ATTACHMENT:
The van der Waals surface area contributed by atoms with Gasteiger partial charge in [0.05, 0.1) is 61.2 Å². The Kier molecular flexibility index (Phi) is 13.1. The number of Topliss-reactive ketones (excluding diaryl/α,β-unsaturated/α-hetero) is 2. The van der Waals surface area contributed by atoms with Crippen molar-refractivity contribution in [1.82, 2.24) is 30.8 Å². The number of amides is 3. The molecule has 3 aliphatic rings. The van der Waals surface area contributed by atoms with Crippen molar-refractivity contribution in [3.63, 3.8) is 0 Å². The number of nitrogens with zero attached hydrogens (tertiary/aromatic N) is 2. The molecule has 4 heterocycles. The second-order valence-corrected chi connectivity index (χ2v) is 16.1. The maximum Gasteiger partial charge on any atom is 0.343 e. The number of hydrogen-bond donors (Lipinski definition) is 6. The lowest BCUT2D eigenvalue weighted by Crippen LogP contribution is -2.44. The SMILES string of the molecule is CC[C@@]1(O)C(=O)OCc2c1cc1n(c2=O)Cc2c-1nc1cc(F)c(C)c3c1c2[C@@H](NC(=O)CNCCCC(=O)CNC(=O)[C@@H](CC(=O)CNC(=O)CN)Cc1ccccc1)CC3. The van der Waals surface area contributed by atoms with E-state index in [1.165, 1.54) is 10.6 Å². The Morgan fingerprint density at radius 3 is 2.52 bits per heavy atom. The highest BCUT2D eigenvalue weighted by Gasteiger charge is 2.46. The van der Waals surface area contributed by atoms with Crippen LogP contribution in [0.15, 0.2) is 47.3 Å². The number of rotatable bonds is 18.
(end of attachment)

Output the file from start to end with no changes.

The van der Waals surface area contributed by atoms with Gasteiger partial charge in [0.05, 0.1) is 61.2 Å². The Kier molecular flexibility index (Phi) is 13.1. The number of Topliss-reactive ketones (excluding diaryl/α,β-unsaturated/α-hetero) is 2. The van der Waals surface area contributed by atoms with Crippen molar-refractivity contribution in [1.82, 2.24) is 30.8 Å². The number of amides is 3. The molecule has 3 aliphatic rings. The van der Waals surface area contributed by atoms with Crippen molar-refractivity contribution in [3.63, 3.8) is 0 Å². The number of nitrogens with zero attached hydrogens (tertiary/aromatic N) is 2. The molecule has 4 heterocycles. The second-order valence-corrected chi connectivity index (χ2v) is 16.1. The maximum Gasteiger partial charge on any atom is 0.343 e. The number of hydrogen-bond donors (Lipinski definition) is 6. The lowest BCUT2D eigenvalue weighted by Crippen LogP contribution is -2.44. The SMILES string of the molecule is CC[C@@]1(O)C(=O)OCc2c1cc1n(c2=O)Cc2c-1nc1cc(F)c(C)c3c1c2[C@@H](NC(=O)CNCCCC(=O)CNC(=O)[C@@H](CC(=O)CNC(=O)CN)Cc1ccccc1)CC3. The van der Waals surface area contributed by atoms with E-state index in [1.165, 1.54) is 10.6 Å². The Morgan fingerprint density at radius 3 is 2.52 bits per heavy atom. The highest BCUT2D eigenvalue weighted by Gasteiger charge is 2.46. The van der Waals surface area contributed by atoms with Crippen LogP contribution in [0.15, 0.2) is 47.3 Å². The number of rotatable bonds is 18.